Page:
Percy’s On Its Way


Yesterday at 7:50am EDT (4:50am PDT), the Mars 2020 mission lifted off from the Kennedy Space Center in Florida to begin its journey to land the rover Perseverance on Jezero Crater on Mars. Launching at the first opportunity its launch window, Mars 2020 didn’t start off without some rocky moments. One of which happened at 4:29am PDT, when a 4.5 Magnitude Earthquake centered just 10 miles from JPL shook us all up a little; though it was mild enough to cause no damage. So you can say, things were quite exciting around here.

Mars 2020 did have a post-launch hiccup. Due to a concerning sensor reading, they placed the spacecraft into “safe mode”, a condition that shuts down all critical instruments to protect them. After some diagnostics, there was an all clear, and is back into normal conditions.

The live launch would have been something to see. Mars 2020, with it’s cruse stage, heat shield, landing crane, and rover is one of the heaviest unmanned space missions in history. More weight means more boom at launch. They strapped that bad boy on top of an Atlas V-541 nicknamed the Dominator, one of the most powerful rockets in history. That power was evident right from the beginning, a fact emphasized by the time to clear the tower. Apollo missions usually took about 8 seconds to clear the tower, the Atlas in 5. Now the mission is traveling at over 24,000 miles an hour, but it has 300 million miles to go. While trajectory changes may impact the arrival, currently the mission is scheduled to land on Mars on February 21st, 2021.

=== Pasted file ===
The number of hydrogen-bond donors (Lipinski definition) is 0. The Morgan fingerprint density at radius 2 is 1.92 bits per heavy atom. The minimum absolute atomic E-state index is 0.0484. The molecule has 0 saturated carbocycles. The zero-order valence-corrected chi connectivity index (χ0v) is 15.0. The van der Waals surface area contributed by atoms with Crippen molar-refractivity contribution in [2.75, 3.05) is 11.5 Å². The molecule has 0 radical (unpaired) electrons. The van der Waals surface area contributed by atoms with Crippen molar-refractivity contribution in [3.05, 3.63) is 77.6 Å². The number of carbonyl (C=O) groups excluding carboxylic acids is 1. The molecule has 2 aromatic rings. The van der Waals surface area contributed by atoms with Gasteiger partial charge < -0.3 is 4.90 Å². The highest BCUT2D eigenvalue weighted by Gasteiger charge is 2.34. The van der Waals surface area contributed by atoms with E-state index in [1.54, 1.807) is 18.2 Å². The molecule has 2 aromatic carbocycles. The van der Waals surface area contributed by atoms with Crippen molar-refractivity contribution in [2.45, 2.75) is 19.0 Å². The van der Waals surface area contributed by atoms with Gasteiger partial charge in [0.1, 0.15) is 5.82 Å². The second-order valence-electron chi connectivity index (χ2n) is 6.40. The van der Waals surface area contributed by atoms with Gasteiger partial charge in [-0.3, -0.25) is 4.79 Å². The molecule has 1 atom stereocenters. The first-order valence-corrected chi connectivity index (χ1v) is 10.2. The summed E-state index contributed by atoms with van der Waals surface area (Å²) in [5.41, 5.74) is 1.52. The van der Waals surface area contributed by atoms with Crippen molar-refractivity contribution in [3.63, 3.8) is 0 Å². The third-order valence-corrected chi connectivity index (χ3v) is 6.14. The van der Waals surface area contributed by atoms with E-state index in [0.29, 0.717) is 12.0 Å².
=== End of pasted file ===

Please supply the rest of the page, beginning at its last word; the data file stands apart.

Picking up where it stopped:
Like most JPLers, I watch the launch from home with a sleeping pup by my side. Previous missions usually came with watching parties and events around JPL and Pasadena, but with the pandemic going on all of those were canceled months ago. While I worked on Mars 2020, there would be so many direct support JPLs, friends, and family that I probably wouldn’t have gotten an invite to those watch parties. I had plans to head to Florida to watch the launch in person, but the pandemic again ruined that idea. So, it was my couch and my Auggie.

I was surprised by my reaction to the launch. I’ve always loved to watch a rocket launch, and seemed to either be excited or in awe. This time, I was nervous. Everything thing on the stream that looked slightly off made me panic, or caused me to fear the worst. This was our biggest mission, with millions of hours of hard work behind it. I told someone, “This must be what it feels like to care about a mission and the people who made it happen.”

For now, we wait. There will be six trajectory adjustments along the way. The first in two weeks, the second in two months. In the meantime, we will just let our friend fly.


Countdown to Perseverance


This Thursday, at 7:50am EDT, Mars 2020 (and the Perseverance Rover) is expected to launch from the Kennedy Space Center on Cape Canaveral, FL.

If you can’t physically be there for the launch, you can watch it on nearly any streaming service including YouTube, Twitter, Facebook, and LinkedIn. Just search for NASA TV or JPL. It maybe on cable and network TV, whether or not they pick it up, but it’s worth checking when it comes along.

Mars 2020 is the largest, most complex Mars mission to date. Designed, built, and perfected by my colleges at the Jet Propulsion Lab, the billion dollar project took years to come together. Now, it sits on the launch pad going to the final bells and whistles in hopes the July 30th launch window is a winner. Build in the shadow of it’s predecessor, Curiosity, which launched and landed in 2012, Perseverance is heading up in search of signs of previous Marian life.

To get all this done, there a bunch of key instruments on board: